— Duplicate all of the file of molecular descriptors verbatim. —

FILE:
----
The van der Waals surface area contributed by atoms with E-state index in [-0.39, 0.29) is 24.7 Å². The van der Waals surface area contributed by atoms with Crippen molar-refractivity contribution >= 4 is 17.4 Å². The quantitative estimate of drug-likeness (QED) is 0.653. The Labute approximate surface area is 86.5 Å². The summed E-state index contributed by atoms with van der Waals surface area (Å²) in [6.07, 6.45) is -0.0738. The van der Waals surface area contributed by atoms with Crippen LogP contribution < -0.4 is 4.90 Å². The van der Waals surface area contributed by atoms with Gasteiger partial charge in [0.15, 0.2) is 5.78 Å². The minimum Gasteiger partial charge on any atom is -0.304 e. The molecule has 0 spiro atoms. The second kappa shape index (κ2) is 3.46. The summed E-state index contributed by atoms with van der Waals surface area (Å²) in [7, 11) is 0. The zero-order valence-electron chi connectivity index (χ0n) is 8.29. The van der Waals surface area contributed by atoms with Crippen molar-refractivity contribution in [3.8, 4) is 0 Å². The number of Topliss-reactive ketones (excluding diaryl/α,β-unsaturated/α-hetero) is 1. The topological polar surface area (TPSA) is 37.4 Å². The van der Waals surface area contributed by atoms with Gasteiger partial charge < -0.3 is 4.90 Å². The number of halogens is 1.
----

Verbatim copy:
The van der Waals surface area contributed by atoms with E-state index in [-0.39, 0.29) is 24.7 Å². The van der Waals surface area contributed by atoms with Crippen molar-refractivity contribution >= 4 is 17.4 Å². The quantitative estimate of drug-likeness (QED) is 0.653. The Labute approximate surface area is 86.5 Å². The summed E-state index contributed by atoms with van der Waals surface area (Å²) in [6.07, 6.45) is -0.0738. The van der Waals surface area contributed by atoms with Crippen LogP contribution < -0.4 is 4.90 Å². The van der Waals surface area contributed by atoms with Gasteiger partial charge in [0.15, 0.2) is 5.78 Å². The minimum Gasteiger partial charge on any atom is -0.304 e. The molecule has 0 spiro atoms. The second kappa shape index (κ2) is 3.46. The summed E-state index contributed by atoms with van der Waals surface area (Å²) in [7, 11) is 0. The zero-order valence-electron chi connectivity index (χ0n) is 8.29. The van der Waals surface area contributed by atoms with Crippen molar-refractivity contribution in [3.8, 4) is 0 Å². The number of Topliss-reactive ketones (excluding diaryl/α,β-unsaturated/α-hetero) is 1. The topological polar surface area (TPSA) is 37.4 Å². The van der Waals surface area contributed by atoms with Gasteiger partial charge < -0.3 is 4.90 Å². The number of halogens is 1.